‘Stuff’ by Joy Williams

Williams, Joy 2016

Stuff by Joy Williams, 2016

The magic trick:

Telling a story about a man’s life and fears by skewing the reality of the narrative so that the reader worries less about the life and more about the fears

Only tangentially a Christmas story, “Stuff” finds a writer absorbing a terminal cancer diagnosis just before he is to write his annual Christmas column for the local paper.

Or does he?

Joy Williams is very good at being weird without being weird.

The story takes the reader in – or at least I was taken in – only occasionally thinking that some of the interactions seem a little off. The doctor is very flippant. That woman at the Christmas tree farm sure was mean. I’m thinking these things but not really making any sense of them as I read.

Then we find our protagonist questioning himself about the furniture in his mother’s room. It doesn’t add up with her biography. Something definitely is off here.

What I really admire then is the restraint by Williams to not explode the story’s reality at that point and project it off into another surreal direction. It never is clear what reality is in this story. It is only clear that you should question it.

But no, that isn’t the effect. See? That’s the cool thing. It becomes clear that there is no point in determining what is real and what isn’t. Regardless, these are the images and people and conversations and fears that exist in this man’s head. That is the story. And that’s quite a trick on Wiliams’s part.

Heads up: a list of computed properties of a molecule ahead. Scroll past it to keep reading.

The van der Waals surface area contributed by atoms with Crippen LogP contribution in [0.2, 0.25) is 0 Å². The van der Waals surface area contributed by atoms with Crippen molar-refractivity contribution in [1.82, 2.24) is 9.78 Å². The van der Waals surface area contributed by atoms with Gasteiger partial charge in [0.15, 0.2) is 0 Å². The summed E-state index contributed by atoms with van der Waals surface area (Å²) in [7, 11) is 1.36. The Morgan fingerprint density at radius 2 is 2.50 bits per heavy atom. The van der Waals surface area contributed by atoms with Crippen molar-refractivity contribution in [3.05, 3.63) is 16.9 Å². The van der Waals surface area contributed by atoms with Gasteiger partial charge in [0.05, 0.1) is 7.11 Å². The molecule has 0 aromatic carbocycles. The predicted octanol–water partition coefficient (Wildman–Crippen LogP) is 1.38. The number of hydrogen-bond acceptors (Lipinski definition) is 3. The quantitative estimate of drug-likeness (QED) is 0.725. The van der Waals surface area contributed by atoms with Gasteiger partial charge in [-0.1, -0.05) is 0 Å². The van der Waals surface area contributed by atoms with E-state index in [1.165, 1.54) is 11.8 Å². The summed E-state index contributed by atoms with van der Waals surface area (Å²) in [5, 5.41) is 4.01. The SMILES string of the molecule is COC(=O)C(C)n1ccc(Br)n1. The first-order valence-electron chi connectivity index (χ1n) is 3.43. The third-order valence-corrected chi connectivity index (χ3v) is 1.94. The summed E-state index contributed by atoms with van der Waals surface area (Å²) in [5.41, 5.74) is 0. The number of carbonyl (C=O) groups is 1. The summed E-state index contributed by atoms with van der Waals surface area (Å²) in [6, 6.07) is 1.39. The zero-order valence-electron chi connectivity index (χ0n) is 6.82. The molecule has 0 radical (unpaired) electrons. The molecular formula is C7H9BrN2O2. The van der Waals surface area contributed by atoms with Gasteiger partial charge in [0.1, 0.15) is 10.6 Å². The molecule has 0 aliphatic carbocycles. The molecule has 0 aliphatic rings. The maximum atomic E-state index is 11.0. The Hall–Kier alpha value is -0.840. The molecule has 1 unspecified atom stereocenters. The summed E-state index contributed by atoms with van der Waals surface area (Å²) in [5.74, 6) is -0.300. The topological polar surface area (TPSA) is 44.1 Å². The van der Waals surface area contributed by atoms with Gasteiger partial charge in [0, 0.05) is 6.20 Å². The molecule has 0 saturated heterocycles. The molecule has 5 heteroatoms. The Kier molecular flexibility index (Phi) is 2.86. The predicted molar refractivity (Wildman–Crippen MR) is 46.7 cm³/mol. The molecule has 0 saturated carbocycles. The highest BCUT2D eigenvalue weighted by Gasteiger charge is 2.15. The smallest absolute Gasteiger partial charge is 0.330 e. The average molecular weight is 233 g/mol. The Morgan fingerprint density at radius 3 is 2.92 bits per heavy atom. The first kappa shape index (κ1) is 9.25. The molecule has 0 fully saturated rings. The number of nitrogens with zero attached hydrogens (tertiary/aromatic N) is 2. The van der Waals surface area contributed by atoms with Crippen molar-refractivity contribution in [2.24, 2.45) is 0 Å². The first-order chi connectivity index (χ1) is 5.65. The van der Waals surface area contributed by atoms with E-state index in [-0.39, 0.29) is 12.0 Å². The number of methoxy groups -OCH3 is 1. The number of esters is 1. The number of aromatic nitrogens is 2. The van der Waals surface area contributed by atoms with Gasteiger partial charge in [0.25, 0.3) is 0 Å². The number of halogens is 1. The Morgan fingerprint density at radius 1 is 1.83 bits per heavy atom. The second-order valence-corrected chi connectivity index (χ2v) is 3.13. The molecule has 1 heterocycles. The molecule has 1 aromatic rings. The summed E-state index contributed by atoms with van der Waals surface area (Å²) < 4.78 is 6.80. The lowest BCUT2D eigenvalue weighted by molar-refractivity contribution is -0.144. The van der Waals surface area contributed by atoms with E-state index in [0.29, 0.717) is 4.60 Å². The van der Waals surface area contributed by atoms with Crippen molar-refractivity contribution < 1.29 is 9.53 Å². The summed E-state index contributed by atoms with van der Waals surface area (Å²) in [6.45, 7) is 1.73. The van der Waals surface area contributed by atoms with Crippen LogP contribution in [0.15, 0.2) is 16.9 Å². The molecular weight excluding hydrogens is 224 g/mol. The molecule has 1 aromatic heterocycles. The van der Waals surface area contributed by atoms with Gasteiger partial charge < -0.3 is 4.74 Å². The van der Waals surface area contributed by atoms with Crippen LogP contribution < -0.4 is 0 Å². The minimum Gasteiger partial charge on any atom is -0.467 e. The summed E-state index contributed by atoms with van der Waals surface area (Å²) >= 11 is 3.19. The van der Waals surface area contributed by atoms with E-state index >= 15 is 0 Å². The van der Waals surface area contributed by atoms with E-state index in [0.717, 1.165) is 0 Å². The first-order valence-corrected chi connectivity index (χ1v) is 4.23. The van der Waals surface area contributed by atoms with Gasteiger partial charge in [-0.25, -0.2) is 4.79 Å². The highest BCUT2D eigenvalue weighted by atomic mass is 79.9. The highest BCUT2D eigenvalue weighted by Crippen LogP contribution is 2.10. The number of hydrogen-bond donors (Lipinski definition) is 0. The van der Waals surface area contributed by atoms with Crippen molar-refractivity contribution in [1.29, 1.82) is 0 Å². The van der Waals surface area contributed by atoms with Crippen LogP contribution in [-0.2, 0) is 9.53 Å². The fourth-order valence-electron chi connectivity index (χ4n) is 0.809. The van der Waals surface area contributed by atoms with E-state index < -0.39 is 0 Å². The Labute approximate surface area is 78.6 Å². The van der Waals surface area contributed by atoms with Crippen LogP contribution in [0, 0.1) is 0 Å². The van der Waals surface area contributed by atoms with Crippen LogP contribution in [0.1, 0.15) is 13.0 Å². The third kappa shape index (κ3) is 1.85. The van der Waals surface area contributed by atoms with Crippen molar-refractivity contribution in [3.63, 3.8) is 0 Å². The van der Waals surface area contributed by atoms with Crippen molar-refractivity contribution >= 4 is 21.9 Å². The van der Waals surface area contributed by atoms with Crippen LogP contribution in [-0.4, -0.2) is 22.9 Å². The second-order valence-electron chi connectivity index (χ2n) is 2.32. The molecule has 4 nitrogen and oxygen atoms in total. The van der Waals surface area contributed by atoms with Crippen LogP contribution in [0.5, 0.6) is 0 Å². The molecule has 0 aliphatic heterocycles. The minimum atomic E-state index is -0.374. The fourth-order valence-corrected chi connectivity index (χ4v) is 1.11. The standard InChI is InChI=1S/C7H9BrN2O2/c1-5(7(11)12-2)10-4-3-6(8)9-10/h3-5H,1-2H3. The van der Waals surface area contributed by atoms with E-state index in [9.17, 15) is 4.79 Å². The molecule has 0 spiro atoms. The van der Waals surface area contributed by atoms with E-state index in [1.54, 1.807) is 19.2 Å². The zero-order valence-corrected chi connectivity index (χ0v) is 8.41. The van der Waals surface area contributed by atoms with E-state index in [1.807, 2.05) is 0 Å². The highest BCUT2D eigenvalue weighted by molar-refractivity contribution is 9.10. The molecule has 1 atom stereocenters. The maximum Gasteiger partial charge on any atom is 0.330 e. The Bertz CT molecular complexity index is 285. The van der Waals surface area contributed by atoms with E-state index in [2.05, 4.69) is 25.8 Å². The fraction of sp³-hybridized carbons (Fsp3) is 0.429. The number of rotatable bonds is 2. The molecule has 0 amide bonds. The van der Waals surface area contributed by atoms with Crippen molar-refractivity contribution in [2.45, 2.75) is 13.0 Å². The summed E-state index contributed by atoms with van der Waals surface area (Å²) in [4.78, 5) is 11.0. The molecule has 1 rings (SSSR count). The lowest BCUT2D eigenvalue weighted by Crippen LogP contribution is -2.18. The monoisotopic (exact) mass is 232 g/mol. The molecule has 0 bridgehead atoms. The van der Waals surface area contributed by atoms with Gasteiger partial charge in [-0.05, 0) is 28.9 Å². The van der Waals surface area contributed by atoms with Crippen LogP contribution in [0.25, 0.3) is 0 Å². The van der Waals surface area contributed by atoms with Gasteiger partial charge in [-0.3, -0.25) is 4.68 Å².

The selection:

He was the little boy who had once bought an instructional record: “How to Teach Your Canary to Sing.”

Now he was going to die.

Only last year, he had been on the cover of the telephone directory, looking kind, fit, and comfortable. This was an honor that continued to elude Yolanda and her group of thuggish youths. He had been supplanted this year by an artist’s rendering of a new wind farm. Green pastures, sleek white blades, blue sky—a pleasing evocation of the extraterrestrial and the ecologically sound. Except that little appeared freshly green or white or blue anymore. Everything looked increasingly worn and shorn, though no one was saying anything about it. That was why his columns were still being tolerated. He wasn’t bringing it to anyone’s attention, either.


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